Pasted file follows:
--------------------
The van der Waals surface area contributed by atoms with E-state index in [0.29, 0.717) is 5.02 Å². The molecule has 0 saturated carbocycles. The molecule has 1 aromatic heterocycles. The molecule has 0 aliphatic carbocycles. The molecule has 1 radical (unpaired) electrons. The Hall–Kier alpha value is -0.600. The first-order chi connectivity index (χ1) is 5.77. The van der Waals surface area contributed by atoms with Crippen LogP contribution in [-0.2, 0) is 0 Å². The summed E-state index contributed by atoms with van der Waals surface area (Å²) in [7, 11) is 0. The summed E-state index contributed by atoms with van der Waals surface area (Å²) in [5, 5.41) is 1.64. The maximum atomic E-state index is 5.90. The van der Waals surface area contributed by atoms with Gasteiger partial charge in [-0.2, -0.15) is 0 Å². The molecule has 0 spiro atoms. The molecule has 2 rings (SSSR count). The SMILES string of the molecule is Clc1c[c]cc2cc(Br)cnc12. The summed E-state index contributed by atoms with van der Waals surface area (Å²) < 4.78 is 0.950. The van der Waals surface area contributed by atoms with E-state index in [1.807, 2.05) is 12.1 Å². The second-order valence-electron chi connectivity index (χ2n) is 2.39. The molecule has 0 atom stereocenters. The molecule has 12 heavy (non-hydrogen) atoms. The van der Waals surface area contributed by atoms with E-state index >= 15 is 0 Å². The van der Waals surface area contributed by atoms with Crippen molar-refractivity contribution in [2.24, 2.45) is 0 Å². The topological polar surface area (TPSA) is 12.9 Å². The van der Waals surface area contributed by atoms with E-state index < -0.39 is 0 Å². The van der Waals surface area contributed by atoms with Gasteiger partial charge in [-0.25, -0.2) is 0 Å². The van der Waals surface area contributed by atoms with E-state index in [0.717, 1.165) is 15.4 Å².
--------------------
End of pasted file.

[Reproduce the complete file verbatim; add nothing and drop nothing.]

The van der Waals surface area contributed by atoms with E-state index in [0.29, 0.717) is 5.02 Å². The molecule has 0 saturated carbocycles. The molecule has 1 aromatic heterocycles. The molecule has 0 aliphatic carbocycles. The molecule has 1 radical (unpaired) electrons. The Hall–Kier alpha value is -0.600. The first-order chi connectivity index (χ1) is 5.77. The van der Waals surface area contributed by atoms with Crippen LogP contribution in [-0.2, 0) is 0 Å². The summed E-state index contributed by atoms with van der Waals surface area (Å²) in [7, 11) is 0. The summed E-state index contributed by atoms with van der Waals surface area (Å²) in [5, 5.41) is 1.64. The maximum atomic E-state index is 5.90. The van der Waals surface area contributed by atoms with Gasteiger partial charge in [-0.2, -0.15) is 0 Å². The molecule has 0 spiro atoms. The molecule has 2 rings (SSSR count). The SMILES string of the molecule is Clc1c[c]cc2cc(Br)cnc12. The summed E-state index contributed by atoms with van der Waals surface area (Å²) < 4.78 is 0.950. The van der Waals surface area contributed by atoms with E-state index in [1.807, 2.05) is 12.1 Å². The second-order valence-electron chi connectivity index (χ2n) is 2.39. The molecule has 0 atom stereocenters. The molecule has 12 heavy (non-hydrogen) atoms. The van der Waals surface area contributed by atoms with E-state index >= 15 is 0 Å². The van der Waals surface area contributed by atoms with Crippen molar-refractivity contribution in [2.24, 2.45) is 0 Å². The topological polar surface area (TPSA) is 12.9 Å². The van der Waals surface area contributed by atoms with E-state index < -0.39 is 0 Å². The van der Waals surface area contributed by atoms with Gasteiger partial charge in [-0.25, -0.2) is 0 Å². The van der Waals surface area contributed by atoms with E-state index in [0.717, 1.165) is 15.4 Å².